We are delighted to announce that the Moot problem and Instructions for the 10th Annual CEHURD Moot Court Competition are now available for download.

We extend our best wishes to all participants, wishing you the very best of luck in the competition.



From vision to reality: Two Decades of the Maputo Protocol Enhancing Women’s Lives in Uganda

By Judith Suzan Nakalembe

Twenty years ago, the African Union took a momentous stride towards safeguarding the rights and well-being of women and girls across the continent. In 2003, the Protocol to the African Charter on Human and People’s Rights on the rights of women in Africa (Maputo Protocol) .This landmark instrument was specially designed to address the distinctive challenges encountered by women and girls on the continent, aiming to comprehensively uphold and safeguard their rights. Uganda endorsed the Maputo Protocol on March 22, 2010, signifying the nation’s commitment to champion and foster women’s rights in alignment with the protocol’s principles. The endeavors of the Center for Health Human Rights and Development (CEHURD) in advocating for Sexual and Reproductive Health and Rights (SRHR) in Uganda resonate harmoniously with the principles and goals outlined in the Maputo Protocol.

Article 14: A Catalyst for Change: Article 14 of the Protocol highlights the importance of preserving and advancing women’s reproductive health and rights in Uganda. It emphasizes the need for accessible family planning education, comprehensive health information, and improved healthcare services to reduce maternal mortality rates and protect women’s reproductive rights, including permitting medical abortion in specific circumstance.

  •   Pic: Dignity Empowered: A Woman’s Journey to Fulfilling Her Family Planning Needs and Gender Roles.

Article 14 of the Maputo Protocol imposes a significant responsibility on the Ugandan government to enhance healthcare services for pregnant and breastfeeding women, focusing on prenatal, delivery, and post-natal care, aiming to reduce maternal mortality and improve the well-being of both mothers and children. Furthermore, the article underscores the importance of safeguarding women’s reproductive rights in Uganda by permitting medical abortion in specific situations, acknowledging the complexity of women’s circumstances and prioritizing their overall well-being and reproductive autonomy in the country

Tackling Maternal Mortality and Unsafe Abortions

Uganda faces high maternal mortality rates, largely driven by unsafe abortions due to restrictive abortion laws. Despite the Maputo Protocol’s provision allowing safe and legal abortion in specific circumstances like sexual assault, rape, incest, or threats to a woman’s mental or physical health, Uganda’s reservation to this provision results in a legal landscape that forces many women to seek unsafe procedures, contributing to maternal mortality.



< Pic: Silent Suffering: The Untold Story of a Woman’s Struggle with SRHR Neglect




The Impact and Innovation for Uganda

The Maputo Protocol is a groundbreaking treaty in Uganda. It uniquely links women’s rights with their health, emphasizing the importance of accessible and comprehensive healthcare services, including maternal care and family planning (Article 14(1)). Furthermore, it addresses harmful practices like female genital mutilation and forced sterilization, underscoring the protocol’s commitment to safeguarding women’s health and rights (Article 5).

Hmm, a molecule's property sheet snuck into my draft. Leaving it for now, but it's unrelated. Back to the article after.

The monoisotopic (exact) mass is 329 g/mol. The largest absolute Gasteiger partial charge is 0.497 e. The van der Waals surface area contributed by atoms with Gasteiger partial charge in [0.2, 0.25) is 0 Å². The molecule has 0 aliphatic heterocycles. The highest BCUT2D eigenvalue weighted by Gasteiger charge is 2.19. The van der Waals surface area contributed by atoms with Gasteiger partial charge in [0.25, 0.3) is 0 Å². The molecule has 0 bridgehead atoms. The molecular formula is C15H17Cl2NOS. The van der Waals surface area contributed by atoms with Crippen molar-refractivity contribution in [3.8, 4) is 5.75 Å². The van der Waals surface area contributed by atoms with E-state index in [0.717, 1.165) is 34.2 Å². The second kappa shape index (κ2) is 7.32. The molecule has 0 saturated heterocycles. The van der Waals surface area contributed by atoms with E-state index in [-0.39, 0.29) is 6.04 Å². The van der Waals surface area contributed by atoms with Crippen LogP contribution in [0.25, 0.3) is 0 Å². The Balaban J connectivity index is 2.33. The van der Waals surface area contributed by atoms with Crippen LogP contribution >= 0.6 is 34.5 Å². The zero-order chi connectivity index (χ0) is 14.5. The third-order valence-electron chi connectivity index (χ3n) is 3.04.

Advancing Women’s Health in Uganda: A Case Study

CEHURD’s proactive role in championing for Sexual and Reproductive Health and Rights (SRHR) in Uganda via advocacy and legal actions impeccably aligns with the Maputo Protocol’s emphasis on women’s rights and gender parity in Africa. Several salient instances and references underscore the alignment of CEHURD’s work with the protocol’s principles:

  • Advocacy for Policy and Legal Reforms: CEHURD has been at the forefront of advocating for the amendment of Uganda’s stringent abortion laws to harmonize with the Maputo Protocol’s call for access to safe abortion services. The organization has fervently campaigned for amendments to the Penal Code, ensuring that women possess the prerogative to make decisions regarding their reproductive health.
  • Legal Action to Challenge Rights Violations: In 2011, CEHURD instigated a landmark case against the Ugandan government, contesting the absence of maternal health services that led to the demise of a pregnant woman. This legal action mirrors the Maputo Protocol’s emphasis on obtaining access to quality healthcare services and holding entities accountable for rights transgressions.
  • Propagation of Health Services: CEHURD’s advocacy Endeavors have significantly contributed to advancing access to sexual and reproductive health services. For instance, the organization has actively participated in campaigns aimed at augmenting awareness about family planning and maternal health services in underserved communities, aligning harmoniously with the Maputo Protocol’s focus on women’s health rights.
  • Education and Awareness: CEHURD has conducted workshops, webinars and seminars to enlighten communities and policymakers about SRHR. Their “Know Your Rights” workshops empower women by disseminating information about their entitlements, encompassing those linked to reproductive health and gender-based violence, in resonance with the Maputo Protocol’s plea for sexuality education and awareness.
  • Monitoring and Reporting: CEHURD’s annual reports and publications chronicle instances of rights violations and disparities in Uganda’s SRHR policies and practices. These reports contribute to the monitoring and reporting mechanisms recommended by the Maputo Protocol to gauge progress in women’s rights.